Reply With Quote  
     

  9. #19  
    Ancient Fire Breather Retread's Avatar
    Join Date
    Dec 2011
    Location
    I came to Texas as soon as I could
    Posts
    18,211
    Quote Originally Posted by noonwitch View Post
    I need one of those for walking around Detroit. Although my singing crazy songs in public defense has worked pretty well-start singing country western songs and people will cross the street to avoid coming near you. My favorite for this purpose are John Denver songs.
    If you are relating John “mile high” Denver to country music then your understanding of country is about the same level as my understanding of hyper-physics.
    It's not how old you are, it's how you got here.
    It's been a long road and not all of it was paved.
    . If you ain't havin' fun, it's your own damn fault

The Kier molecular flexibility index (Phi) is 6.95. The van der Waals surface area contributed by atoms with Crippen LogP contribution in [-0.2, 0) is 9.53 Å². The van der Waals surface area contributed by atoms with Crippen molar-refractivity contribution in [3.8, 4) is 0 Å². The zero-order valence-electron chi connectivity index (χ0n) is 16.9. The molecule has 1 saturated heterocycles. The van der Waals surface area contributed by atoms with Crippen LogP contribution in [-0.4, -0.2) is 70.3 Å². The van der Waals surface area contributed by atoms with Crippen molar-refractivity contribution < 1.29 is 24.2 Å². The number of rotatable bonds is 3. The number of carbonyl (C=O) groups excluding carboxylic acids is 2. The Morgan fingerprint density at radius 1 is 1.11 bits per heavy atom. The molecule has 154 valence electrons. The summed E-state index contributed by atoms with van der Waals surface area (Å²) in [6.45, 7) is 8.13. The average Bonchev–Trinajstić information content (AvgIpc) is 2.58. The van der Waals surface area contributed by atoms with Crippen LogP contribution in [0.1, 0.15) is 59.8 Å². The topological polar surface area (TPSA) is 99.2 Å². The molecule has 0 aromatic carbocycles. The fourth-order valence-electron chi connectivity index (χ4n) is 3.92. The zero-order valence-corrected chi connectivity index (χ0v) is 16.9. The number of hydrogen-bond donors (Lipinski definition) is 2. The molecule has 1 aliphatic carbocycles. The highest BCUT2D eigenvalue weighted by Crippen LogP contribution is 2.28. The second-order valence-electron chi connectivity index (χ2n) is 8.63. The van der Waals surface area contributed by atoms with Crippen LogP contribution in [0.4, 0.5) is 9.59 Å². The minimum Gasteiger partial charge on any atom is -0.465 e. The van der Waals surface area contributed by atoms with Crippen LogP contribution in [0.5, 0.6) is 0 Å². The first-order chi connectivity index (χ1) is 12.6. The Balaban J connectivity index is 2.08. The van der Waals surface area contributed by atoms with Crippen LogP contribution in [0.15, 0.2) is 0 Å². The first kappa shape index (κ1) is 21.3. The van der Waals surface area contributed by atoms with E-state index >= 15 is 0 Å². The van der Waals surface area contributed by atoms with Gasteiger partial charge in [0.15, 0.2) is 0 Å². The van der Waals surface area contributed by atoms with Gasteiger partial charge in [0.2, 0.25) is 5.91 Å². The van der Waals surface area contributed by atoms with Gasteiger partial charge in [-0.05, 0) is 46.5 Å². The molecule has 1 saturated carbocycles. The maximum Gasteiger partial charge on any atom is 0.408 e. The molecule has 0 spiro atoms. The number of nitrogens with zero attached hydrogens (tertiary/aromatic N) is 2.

Reply With Quote  
     

  10. #20  
    Power CUer noonwitch's Avatar
    Join Date
    Oct 2008
    Location
    Warren, MI
    Posts
    20,729
    Quote Originally Posted by Retread View Post
    If you are relating John “mile high” Denver to country music then your understanding of country is about the same level as my understanding of hyper-physics.

    The people I am trying to scare off consider it to be country music.

    I was raised listening to "easy listening" music, because my mom loved it and my dad didn't hate it. So Denver, The Carpenters, Barbara Streisand, Barry Manilow, the soundtracks to SNF and Grease, this was the music I heard until I was old enough to develop my own taste. Also, we sang John Denver songs at Young Life meetings, so I know most of the words.
    Reply With Quote  
     

Bookmarks
Bookmarks
Posting Permissions
  • You may not post new threads
  • You may not post replies
  • You may not post attachments
  • You may not edit your posts
  •